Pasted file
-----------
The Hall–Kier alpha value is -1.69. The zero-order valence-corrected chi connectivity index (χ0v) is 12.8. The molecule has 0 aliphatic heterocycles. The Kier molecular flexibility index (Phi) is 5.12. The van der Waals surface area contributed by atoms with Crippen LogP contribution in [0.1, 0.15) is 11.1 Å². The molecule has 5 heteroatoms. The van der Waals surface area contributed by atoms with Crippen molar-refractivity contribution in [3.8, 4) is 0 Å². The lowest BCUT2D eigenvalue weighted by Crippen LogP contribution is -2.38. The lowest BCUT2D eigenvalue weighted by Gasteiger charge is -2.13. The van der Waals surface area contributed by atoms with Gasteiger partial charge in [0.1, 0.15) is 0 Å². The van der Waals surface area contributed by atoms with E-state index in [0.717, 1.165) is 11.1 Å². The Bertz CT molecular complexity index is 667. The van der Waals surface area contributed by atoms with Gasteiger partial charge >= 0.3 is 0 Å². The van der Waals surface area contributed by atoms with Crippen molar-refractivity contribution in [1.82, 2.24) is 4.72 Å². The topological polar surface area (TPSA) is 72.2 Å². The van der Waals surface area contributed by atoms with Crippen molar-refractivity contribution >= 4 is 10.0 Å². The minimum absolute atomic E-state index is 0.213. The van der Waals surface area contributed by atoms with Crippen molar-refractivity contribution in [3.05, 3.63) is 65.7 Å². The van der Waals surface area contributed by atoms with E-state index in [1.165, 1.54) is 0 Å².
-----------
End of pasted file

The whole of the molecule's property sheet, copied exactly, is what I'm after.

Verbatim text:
The Hall–Kier alpha value is -1.69. The zero-order valence-corrected chi connectivity index (χ0v) is 12.8. The molecule has 0 aliphatic heterocycles. The Kier molecular flexibility index (Phi) is 5.12. The van der Waals surface area contributed by atoms with Crippen LogP contribution in [0.1, 0.15) is 11.1 Å². The molecule has 5 heteroatoms. The van der Waals surface area contributed by atoms with Crippen molar-refractivity contribution in [3.8, 4) is 0 Å². The lowest BCUT2D eigenvalue weighted by Crippen LogP contribution is -2.38. The lowest BCUT2D eigenvalue weighted by Gasteiger charge is -2.13. The van der Waals surface area contributed by atoms with Gasteiger partial charge in [0.1, 0.15) is 0 Å². The van der Waals surface area contributed by atoms with E-state index in [0.717, 1.165) is 11.1 Å². The Bertz CT molecular complexity index is 667. The van der Waals surface area contributed by atoms with Gasteiger partial charge >= 0.3 is 0 Å². The van der Waals surface area contributed by atoms with Crippen molar-refractivity contribution in [1.82, 2.24) is 4.72 Å². The topological polar surface area (TPSA) is 72.2 Å². The van der Waals surface area contributed by atoms with Crippen molar-refractivity contribution >= 4 is 10.0 Å². The minimum absolute atomic E-state index is 0.213. The van der Waals surface area contributed by atoms with Crippen molar-refractivity contribution in [3.05, 3.63) is 65.7 Å². The van der Waals surface area contributed by atoms with E-state index in [1.165, 1.54) is 0 Å².